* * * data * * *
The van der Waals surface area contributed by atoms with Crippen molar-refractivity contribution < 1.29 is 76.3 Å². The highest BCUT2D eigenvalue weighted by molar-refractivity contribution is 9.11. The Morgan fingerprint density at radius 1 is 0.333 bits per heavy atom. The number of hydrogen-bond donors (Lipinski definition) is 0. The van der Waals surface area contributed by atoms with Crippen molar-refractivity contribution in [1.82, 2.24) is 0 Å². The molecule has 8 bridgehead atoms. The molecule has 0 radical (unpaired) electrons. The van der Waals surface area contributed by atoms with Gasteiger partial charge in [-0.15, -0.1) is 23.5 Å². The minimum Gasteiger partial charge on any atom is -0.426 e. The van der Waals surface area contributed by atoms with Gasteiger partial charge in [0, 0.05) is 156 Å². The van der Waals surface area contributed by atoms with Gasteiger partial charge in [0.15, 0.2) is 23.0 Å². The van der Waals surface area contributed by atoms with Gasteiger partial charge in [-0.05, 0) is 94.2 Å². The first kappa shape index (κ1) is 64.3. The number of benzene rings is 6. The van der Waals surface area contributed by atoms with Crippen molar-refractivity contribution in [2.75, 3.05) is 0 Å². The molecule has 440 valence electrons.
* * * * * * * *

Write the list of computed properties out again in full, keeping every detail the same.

The van der Waals surface area contributed by atoms with Crippen molar-refractivity contribution < 1.29 is 76.3 Å². The highest BCUT2D eigenvalue weighted by molar-refractivity contribution is 9.11. The Morgan fingerprint density at radius 1 is 0.333 bits per heavy atom. The number of hydrogen-bond donors (Lipinski definition) is 0. The van der Waals surface area contributed by atoms with Crippen molar-refractivity contribution in [1.82, 2.24) is 0 Å². The molecule has 8 bridgehead atoms. The molecule has 0 radical (unpaired) electrons. The van der Waals surface area contributed by atoms with Gasteiger partial charge in [-0.15, -0.1) is 23.5 Å². The minimum Gasteiger partial charge on any atom is -0.426 e. The van der Waals surface area contributed by atoms with Gasteiger partial charge in [0, 0.05) is 156 Å². The van der Waals surface area contributed by atoms with Gasteiger partial charge in [0.15, 0.2) is 23.0 Å². The van der Waals surface area contributed by atoms with Gasteiger partial charge in [-0.05, 0) is 94.2 Å². The first kappa shape index (κ1) is 64.3. The number of benzene rings is 6. The van der Waals surface area contributed by atoms with Crippen molar-refractivity contribution in [2.75, 3.05) is 0 Å². The molecule has 440 valence electrons.